What's pushing stores to such desperate steps? "It's driven by mobile devices," says Dias. "When the Web is in my hand, the traditional economics of retail finally starts falling apart."
In November 2010, she says, came the wake-up call: "A third of the sales Thanksgiving week
happened online. That's up from 10 percent," Dias said, the standard for several years. After Thanksgiving dinner, shoppers took their newly acquired smartphones, went online, and started buying, instead of waiting for stores to open in the wee hours. "To have a third of the transactions online, that made retailers see - something has changed," Dias said.
There's a second "shocking" change that also "speaks entirely to the impact of mobile," she added.
"Before this holiday season, if you saw a thing cheaper at Target, Wal-Mart would price-match, as long as it's a brick-and-mortar competitor in our area.
"But last year, shoppers started taking their mobile devices in and showed on their iPhone how Amazon or Drugstore.com was '5 bucks cheaper, and I can buy it right now.' "
That's how Best Buy explained disappointing store sales last Christmas season: instant online price-matching - and ordering - by smartphone-ready shoppers.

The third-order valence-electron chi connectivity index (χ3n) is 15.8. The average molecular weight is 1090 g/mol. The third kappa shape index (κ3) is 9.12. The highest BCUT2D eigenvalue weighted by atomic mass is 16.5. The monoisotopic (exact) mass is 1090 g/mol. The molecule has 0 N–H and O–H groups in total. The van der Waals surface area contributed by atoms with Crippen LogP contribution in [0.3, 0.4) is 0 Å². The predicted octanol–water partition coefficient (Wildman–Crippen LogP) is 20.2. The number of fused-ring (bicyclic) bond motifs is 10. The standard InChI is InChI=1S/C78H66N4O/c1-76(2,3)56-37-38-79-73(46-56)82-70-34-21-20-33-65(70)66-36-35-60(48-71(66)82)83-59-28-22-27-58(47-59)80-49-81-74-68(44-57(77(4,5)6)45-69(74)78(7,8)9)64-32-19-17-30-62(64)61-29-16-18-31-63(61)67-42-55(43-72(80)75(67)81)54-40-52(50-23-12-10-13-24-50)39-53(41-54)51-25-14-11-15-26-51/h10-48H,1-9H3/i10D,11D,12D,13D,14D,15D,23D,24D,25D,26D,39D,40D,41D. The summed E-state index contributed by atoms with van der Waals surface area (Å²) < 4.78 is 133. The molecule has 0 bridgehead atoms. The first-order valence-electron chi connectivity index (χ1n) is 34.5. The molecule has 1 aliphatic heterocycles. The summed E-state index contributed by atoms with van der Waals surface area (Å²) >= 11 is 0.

So this year, Dias says, more chains have agreed to price-match, not just local competition, but online retailers, too. "They see the physical walls are irrelevant," Dias said. "You'll have to bring the websites into the stores."
How can you make money like that? Best Buy sees what's coming: The chain has stopped its big-store expansion in Britain and canceled plans to add more in Europe, concentrating instead on small display-and-service stores to support products purchased online.
But they can't go the next step and scale down their big U.S. stores, Dias says: "How do you get out of hundreds of 15-year leases," short of bankruptcy?
While Borders closed and Home Depot is curbing expansion (plowing the money into share buybacks instead), online retail giant Amazon.com keeps building new distribution centers, hiring thousands in upstate Pennsylvania and other low-wage regions near major population centers. The company is spending heavily, sacrificing profits but boosting market share. Dias says the next step is clear: "They're moving to next-day delivery. Potentially same-day delivery. They'll have their own trucks."
How can big stores compete? "Even Wal-Mart prices are 15 to 20 percent higher than Amazon on any given day," Dias said. "So forget about differentiating on price. You have to differentiate on service." Like Best Buy's Geek Squad, or PetSmart's in-store grooming.
"And I'm inspired by what Nordstrom has done in the last couple of years," Dias adds. Logistics software is the difference. "[It] turned their stores into warehouses full of inventory," Dias explained. "They can fulfill orders in the store or on the Web that way. They'll take the order and ship it to you from another store," if the local store is out of the item, cutting the warehouse delay.
That's new? "Before," she said, "store managers always guarded their inventory, especially for top-selling items. Nordstrom's started this before their competitors. That's why their sales are up. That, plus free shipping."
Contact columnist Joseph N. DiStefano at 215-854-5194, JoeD@phillynews.com, or @PhillyJoeD on Twitter.